Search and Intelligence — 3

Solr core setup and Solr UI

Extended from the previous post, we will explore Solr UI here. This post is third in its series of exploration and understanding of Solr for the purpose of full text search technology (1st post, 2nd post). Solr provides with UI that has powerful analysis tools along with admin capabilities. In this story we will explore admin tools such as core addition, core reload and core deletion along with core level configurations.

Let’s navigate to solr home directory (remember we set SOLR_HOME in the last post). You can pull an initial configuration setup that I have posted on github (https://github.com/vivek7266/solr-config).

$ pwd
/data/solr-home
$ # create a directory here corresponding to your core name e.g. "songs" (make sure you are using the same user that will start solr server)
$ mkdir songs
$ cd songs
$ # create conf and data folders here
$ # use the conf files provided in my repo (https://github.com/vivek7266/solr-config) to smoothly finish the setup
$ # basically you need to provide with solrconfig.xml
$ # and schema.xml, also if you have used other conf files in schema
$ # like stopwords.txt, synonyms.txt, etc

After we are done with creating appropriate folder structure and creating required configuration files, go to http://localhost:8983/solr. We see a UI as shown in the figure below. Carefully glance through the details of our java process and navigation menu on the left side. Here, we have the option of Core Admin. Notice on left side, core navigation mentions there are no cores available as we have not created a core yet.

Solr UI: landing page

Let’s go to Core Admin and create songs core. Here, we need to provide with name and instanceDir, set it as songs as we have created folder with that name (as shown in the figure below). Instance directory is the location for core level files. Date directory is where Solr will store the indexes corresponding to the documents we add in this core later on.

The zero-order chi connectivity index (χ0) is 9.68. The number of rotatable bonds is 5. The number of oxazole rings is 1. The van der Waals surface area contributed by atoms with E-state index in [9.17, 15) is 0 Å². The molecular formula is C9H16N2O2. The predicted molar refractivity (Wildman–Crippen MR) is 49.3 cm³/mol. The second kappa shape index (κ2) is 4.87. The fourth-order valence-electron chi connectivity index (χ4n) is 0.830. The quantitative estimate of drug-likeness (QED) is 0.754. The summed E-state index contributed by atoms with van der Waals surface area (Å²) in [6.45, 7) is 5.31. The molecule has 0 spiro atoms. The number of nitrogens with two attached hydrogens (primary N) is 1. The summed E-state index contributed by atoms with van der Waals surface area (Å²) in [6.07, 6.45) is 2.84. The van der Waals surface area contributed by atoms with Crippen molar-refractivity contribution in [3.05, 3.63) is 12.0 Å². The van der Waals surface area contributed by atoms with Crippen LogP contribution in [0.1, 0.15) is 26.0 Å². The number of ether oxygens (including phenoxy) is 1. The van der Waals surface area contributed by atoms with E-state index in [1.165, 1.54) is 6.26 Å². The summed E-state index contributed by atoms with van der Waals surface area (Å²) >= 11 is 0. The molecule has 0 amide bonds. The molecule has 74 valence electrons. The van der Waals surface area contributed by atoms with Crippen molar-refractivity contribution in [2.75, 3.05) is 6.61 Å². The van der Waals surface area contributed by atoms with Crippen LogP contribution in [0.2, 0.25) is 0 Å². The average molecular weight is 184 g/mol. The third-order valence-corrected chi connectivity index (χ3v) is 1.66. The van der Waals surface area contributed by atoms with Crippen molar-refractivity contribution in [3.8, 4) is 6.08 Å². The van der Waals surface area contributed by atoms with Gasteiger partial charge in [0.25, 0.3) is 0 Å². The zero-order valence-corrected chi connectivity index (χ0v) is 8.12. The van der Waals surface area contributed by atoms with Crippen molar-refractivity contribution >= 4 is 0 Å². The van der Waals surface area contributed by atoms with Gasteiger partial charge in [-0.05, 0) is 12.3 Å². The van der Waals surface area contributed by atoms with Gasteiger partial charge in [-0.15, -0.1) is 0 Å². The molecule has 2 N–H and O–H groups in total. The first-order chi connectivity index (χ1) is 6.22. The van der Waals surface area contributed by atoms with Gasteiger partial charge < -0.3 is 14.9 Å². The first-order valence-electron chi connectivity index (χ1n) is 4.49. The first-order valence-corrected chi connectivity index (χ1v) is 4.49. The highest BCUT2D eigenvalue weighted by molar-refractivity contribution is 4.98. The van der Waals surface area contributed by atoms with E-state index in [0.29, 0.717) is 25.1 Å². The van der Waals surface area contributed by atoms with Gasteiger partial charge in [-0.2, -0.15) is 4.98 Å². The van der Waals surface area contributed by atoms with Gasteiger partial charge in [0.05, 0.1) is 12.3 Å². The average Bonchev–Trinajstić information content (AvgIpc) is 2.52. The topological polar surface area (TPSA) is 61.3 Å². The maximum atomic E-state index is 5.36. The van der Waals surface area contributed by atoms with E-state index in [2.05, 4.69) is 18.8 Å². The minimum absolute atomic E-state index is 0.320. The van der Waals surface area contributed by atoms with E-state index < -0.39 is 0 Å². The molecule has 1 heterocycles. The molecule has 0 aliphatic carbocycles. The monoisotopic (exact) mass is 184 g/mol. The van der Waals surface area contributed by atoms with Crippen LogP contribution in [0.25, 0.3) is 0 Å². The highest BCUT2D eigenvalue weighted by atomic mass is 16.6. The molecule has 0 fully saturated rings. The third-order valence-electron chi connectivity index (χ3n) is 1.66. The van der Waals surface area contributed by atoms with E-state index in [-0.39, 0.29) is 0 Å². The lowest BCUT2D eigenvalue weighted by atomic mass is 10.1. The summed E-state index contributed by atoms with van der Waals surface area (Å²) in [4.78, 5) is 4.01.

Solr UI: create core

After successfully creating the core, you will see the following screen. If you get some sort of error, go to solr-7.3.1/server/logs/solr.log at the location where you unzipped/installed Solr. Try to figure out the error, which is mostly because of missing file/permissions/incorrect configurations. To delete this core simply Unload (red button on top). If we make some changes to schema or config after creating the core, we need not restart the server. We can use the Reload button to load new changes.

Solr UI: core created

On the left hand side, notice that from No cores available, the text has changed to Core Selector. Let’s select a core and look at the tools that Solr UI is powered with. See the picture below. We should get this type of screen after successfully creating a core (also, songs core has been selected here).

Solr UI: Core tools

We see a bunch of options on the left just below the songs core. Overview summarises the core. Once we have a master-slave setup we can see how there is a version mismatch here, whether a slave is running behind the master (last modified gives the timestamp of the last updated document and version in is corresponding to last update, if mismatch between slave and master, it suggests updates are yet to happen on slaves). Another important attribute is Num Docs. This value is corresponding to the total number of documents in the core. As we have not added any documents here, it is zero. Additionally, have a look at the schema that we have provided with for now and tally with schema.xml.

Solr UI: description of id of the schema
Solr UI: replication (in case of master-slave)

Above picture is corresponding to replication for this core. If we look at solrconfig.xml we have not provided a replication handler. This means that by default this core will be master. Also, version is zero as we are yet to add documents in this core. Note that, we have also not mentioned what files to replicate to slaves. And replicationAfter is set to commit, if it was set to startup, commit replication would take place even when Solr master is restarted (or started).

Voila! We are through installing Solr, setting up configurations for Solr server and creating a core. You can play around and create a Solr slave using my last post. We will cover document add, update and delete and more document level analysis using UI in the next posts.

To be continued…

Like what you read? Give Vivek a round of applause.

From a quick cheer to a standing ovation, clap to show how much you enjoyed this story.